Mincemeat: The Education of an Italian Chef by Leonardo Lucarelli
Translated by Lorena Rossi Gori and Danielle Rossi
2016 by Other Press, 352 pages
(I received a galley from the publisher--the book won't publish until December 6, 2016)
Leonardo Lucarelli has a degree in Anthropology from an Italian University. A great chunk of the money earned to pay for that degree came from working in restaurants in every position from dishwasher on up through head chef. In using the kitchen life to earn his way through school, Lucarelli caught himself a case of Kitchen Fever--becoming addicted to the highs and lows of the kitchen; the constant tension and need to concentrate and push; the need to constantly walk a thinner tightrope and search for more creative ways of doing things.
What Lucarelli does is give his readers the life of one who has worked for years in a kitchen but not become a name that even most foodies would know. He's not a television star; he doesn't have his name included in the name of five or six restaurants. He takes the reader into the kitchen and lifestyle at a level they might be able to see themselves in--something harder to do if you're reading the latest Top Chef judge's biography.
What Lucarelli does very well is get the reader to feel the way he does as a server, or cook or even chef--we understand the great gut punch felt when he arrives to a boat for a party he and another are hosting only to find that the galley has no sink and the one burner stove does not blend well with many meals, let alone the menu he's prepared and shown up with food ready to cook. We also feel the electric elation he feels when after that meal, another cook in attendance raves about a portion of the meal. We feel the fear he feels when pulled over on his motorcycle with a passenger holding onto a brick of drugs, and the emotions roiling through his head when he's involved with various women (frequently waitresses).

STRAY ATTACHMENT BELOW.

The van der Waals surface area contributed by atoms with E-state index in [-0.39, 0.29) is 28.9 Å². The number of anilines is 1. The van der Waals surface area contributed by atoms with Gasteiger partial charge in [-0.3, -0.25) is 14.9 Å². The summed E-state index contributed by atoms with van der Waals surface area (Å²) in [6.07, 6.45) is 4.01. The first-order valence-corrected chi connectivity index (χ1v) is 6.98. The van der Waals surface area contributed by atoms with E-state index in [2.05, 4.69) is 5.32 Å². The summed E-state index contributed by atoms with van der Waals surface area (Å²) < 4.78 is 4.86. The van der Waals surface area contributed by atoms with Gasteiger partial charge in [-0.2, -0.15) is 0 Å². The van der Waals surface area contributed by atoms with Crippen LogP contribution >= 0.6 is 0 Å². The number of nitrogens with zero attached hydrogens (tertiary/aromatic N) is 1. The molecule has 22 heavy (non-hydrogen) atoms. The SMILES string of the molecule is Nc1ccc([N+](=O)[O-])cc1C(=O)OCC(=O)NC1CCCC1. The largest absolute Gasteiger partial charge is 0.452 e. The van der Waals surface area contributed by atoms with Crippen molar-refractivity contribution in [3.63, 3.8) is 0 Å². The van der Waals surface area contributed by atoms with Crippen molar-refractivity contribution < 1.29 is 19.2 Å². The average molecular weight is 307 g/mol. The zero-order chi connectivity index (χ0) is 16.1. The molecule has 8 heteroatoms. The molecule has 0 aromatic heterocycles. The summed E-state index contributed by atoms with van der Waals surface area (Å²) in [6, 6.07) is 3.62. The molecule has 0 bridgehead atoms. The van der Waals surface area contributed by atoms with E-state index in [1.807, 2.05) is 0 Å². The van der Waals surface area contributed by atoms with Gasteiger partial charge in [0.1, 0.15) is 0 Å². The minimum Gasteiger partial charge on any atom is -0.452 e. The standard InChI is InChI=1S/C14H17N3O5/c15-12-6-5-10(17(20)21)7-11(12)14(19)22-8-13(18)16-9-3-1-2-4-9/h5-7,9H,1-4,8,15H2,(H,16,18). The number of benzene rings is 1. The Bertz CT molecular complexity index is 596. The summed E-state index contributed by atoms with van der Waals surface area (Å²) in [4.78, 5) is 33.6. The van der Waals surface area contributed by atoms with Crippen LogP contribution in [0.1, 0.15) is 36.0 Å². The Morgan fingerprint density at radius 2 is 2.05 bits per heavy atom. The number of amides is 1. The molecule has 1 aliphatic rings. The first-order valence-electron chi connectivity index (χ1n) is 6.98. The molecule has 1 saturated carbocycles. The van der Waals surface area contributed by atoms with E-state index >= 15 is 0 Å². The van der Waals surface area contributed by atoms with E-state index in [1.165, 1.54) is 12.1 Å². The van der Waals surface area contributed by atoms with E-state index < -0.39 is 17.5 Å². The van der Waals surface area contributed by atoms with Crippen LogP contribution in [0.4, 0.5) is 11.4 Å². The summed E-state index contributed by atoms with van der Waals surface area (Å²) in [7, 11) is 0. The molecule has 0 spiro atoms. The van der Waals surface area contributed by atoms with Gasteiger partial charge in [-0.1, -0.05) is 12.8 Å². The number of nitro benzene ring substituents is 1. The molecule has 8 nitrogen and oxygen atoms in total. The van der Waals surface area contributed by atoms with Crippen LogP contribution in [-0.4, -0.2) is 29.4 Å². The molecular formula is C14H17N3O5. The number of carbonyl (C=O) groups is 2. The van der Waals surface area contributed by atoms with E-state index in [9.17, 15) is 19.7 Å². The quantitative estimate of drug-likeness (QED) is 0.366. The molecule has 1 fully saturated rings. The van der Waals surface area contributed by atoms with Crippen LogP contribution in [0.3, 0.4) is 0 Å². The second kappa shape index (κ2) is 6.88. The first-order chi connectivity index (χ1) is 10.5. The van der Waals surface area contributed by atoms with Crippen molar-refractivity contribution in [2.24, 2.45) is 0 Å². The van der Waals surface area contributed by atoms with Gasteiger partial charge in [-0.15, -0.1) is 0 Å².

What I don't believe Lucarelli does overly well is create a solid arc for Mincemeat. There are a ton of great stories here involving drugs, arrests, threesomes with other cooks, travel and various level of cooking but not that bit that hits you as a reader with the a ha! moment. The, That's why I need to read this hammer. If there is that bit or topic, I believe it's Lucarelli's pointing out some of the perhaps unknown economics of life in the kitchen--at least in Italian kitchens. The fact that many cooks/chefs are immigrants working without contracts, that they are abused in the hours demanded, the treatment, the pay scale and even occasional lack of pay altogether. That under the table deals flow freely and can seemingly change on the fly without both parties agreeing. These sections are very well done and it's necessary for these aspects of the kitchen world to be pointed out. It just seems that then the more "exciting" stories surround these important portions not so much to help the reader understand but in order to entice them along as far as possible before foisting the realities on them again.
The writing itself is very good, and had I read four or five essays by Lucarelli, I believe I'd have held them all in high esteem and suggested readers with similar tastes, especially the foodies, give them a read. And I think that people in the groups I'd do that with will enjoy Mincemeat quite a bit as well. Where I think it lacks as a non-fiction work is when I hold it up to something like Kurlansky's Cod, a book about something I couldn't have cared less about, until I began to read his words. It's what I look for in my non-fiction, a work so well done and interesting that it holds the attention, and more, of those that had decided to give it a flyer and read it, not for those that picked it up relatively sure they'd enjoy it. Mincemeat is a very good, solid, even above average read...for foodies and those interested in the restaurant industry.